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 3D Online Workshop


There are no set rules in 3D decoupage / paper tole, the way I interpret a three dimensional picture, may be seen in a completely different light, when you yourself make it. This is what makes the craft so interesting, original and self-rewarding.

What I am going to try and do, is give you the keys to unlock some of the doors to this craft so that you will have enough confidence to attempt and succeed in creating your own pieces of 3d work.

All pictures have a background and foreground. In between there are hidden layers it is your job to untangle these layers and piece them one on top of each other, to create a 3d picture.
Imagine if you will that the subject you are about to tole is real, pretend stepping into the picture and walk to the object farthest away from you and touch it. This will be the first thing you cut out, then walk back through the picture and touch what is closest to you, this will be the last thing you cut out. As you walk back you will pass the hidden layers we have talked about, touch them and remember their sequence. This way you will know 'what piece to cut out' next and 'where to place it'.


  • Your first print is always your 'base print', that is to say, the print you build directly on top of.

  • Study your base print, look deep into it and separate the background from the foreground. Find the hidden layers touch them and remember their sequence. Background first, foreground last this is what gives your picture its 3 dimensional qualities. Don't get disheartened if you make any mistakes, so forgiving is this craft that just about any mistake can be repaired.
  • Cut your background out and stick it directly on top of your base print, using 5mm blobs of silicone. Apply the glue like you would apply icing on a cake, hold the tube about 1mm above the print, squeeze and gently pull away to the required height. Try not to show any silicone on your finished picture. If your picture has no background just move straight on to the main subject or subjects.

  • Cut out your main subjects and stick them directly on top of your background.

  • Practice 'Over cutting', this technique is used to make the 'layers' in your picture look natural. By cutting into neighbouring layers, you can create an overlap that will stop gaps appearing in your work at a later stage. It is important that you cannot see where the layers are joined together. These overlaps or 'tags' are outlined in your lessons for you.

  • 'Dressing up' is a term used for finishing off the main subjects you have just cut out, for example cutting out and curving sails on a ship, the petals on a flower, the wing on a bird, arms, legs, hats, coats, dresses etc. Basically anything that takes on a curved appearance, should be cut out, shaped and glued directly on top of your main subjects, giving extra depth and dimension. To shape a cut piece of paper, place it image side down on a shaping mat and using a shaping tool, rub it gently, the paper will curve to your required shape. If you do not have any shaping tools, try gently curving your piece of paper around your finger until you have created the required effect.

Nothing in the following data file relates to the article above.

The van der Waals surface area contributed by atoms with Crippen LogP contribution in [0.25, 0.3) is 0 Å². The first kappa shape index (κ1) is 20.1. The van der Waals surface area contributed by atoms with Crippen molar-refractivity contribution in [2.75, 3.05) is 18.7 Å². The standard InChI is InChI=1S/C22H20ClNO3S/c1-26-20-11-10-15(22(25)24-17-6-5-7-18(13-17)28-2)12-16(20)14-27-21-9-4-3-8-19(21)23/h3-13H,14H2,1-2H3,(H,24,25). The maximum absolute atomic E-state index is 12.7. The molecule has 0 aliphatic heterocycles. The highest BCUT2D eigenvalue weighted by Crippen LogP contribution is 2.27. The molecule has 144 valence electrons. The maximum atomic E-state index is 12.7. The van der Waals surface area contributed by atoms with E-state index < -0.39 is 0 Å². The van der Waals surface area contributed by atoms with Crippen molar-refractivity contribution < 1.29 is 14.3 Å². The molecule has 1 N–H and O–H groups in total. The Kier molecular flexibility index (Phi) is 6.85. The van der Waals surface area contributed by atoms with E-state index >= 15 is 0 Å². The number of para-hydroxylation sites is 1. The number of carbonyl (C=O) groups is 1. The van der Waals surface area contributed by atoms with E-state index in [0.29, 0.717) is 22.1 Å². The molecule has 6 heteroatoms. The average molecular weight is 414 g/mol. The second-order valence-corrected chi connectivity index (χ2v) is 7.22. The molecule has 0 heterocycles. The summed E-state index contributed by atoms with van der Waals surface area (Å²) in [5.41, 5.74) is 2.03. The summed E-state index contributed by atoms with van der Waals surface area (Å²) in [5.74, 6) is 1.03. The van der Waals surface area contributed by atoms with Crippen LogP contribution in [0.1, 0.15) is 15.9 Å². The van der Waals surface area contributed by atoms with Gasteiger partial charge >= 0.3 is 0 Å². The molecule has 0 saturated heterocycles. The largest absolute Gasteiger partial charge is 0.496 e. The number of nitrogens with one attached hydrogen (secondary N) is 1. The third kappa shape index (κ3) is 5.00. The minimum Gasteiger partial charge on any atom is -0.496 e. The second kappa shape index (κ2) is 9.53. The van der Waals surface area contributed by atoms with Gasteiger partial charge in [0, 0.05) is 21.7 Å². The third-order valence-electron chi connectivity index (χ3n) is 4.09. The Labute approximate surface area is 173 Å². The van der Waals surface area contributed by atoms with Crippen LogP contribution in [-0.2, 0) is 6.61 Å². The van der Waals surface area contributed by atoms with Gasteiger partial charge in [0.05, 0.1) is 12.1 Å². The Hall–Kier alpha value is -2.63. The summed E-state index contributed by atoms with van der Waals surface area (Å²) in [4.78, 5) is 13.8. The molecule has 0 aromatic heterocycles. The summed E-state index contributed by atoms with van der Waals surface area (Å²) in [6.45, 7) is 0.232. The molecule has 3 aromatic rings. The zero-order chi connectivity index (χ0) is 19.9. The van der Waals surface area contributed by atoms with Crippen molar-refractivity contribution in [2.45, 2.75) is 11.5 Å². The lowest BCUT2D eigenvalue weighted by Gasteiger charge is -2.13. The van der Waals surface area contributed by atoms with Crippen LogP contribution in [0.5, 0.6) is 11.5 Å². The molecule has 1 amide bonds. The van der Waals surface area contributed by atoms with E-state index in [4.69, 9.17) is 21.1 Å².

• Using an artist's brush, apply a generous coat of varnish, only to the top visible layer. Leave to dry for about half an hour and then repeat the process. One to three coats, depending on the quality of the paper, are normally enough to give your picture that porcelain effect finish. However varnishing is optional.

With more difficult pictures you follow the same guidelines, but a lot more attention to detail is used in the journey from background to foreground and the dressing up of the main subjects.
If a particular picture is overpowering you, instead of looking at it as one picture, break it down into several smaller pictures and treat them all individually, you will find this will help you.

These are only guidelines but are the basic ground rules for any 3d picture. Always read them thoroughly before you start any lesson.

Practice is the 'key' the more lessons you complete the more you will understand what I have been trying to teach you. Just like learning to ride a bike, practice this craft enough and one-day something inside you will 'click' and you will be rewarded with beautiful pieces of 3d work that you can call your own. You will never have to refer to instructions ever again and the skill will remain with you for the rest of your life.

When I am teaching in classroom conditions it takes a beginner student about 7 lessons to gain enough confidence to tackle a project without instruction. There is no reason why the same shouldn't apply to lessons given over the Internet.
The amount of lessons will vary, depending on your level of experience and confidence. You will know when you are ready, as you will start to predict correctly the sequence of numbers without referring to the lesson sheet.

Finally enjoy yourself and remember 'if you love this craft long enough it will love you right back'.






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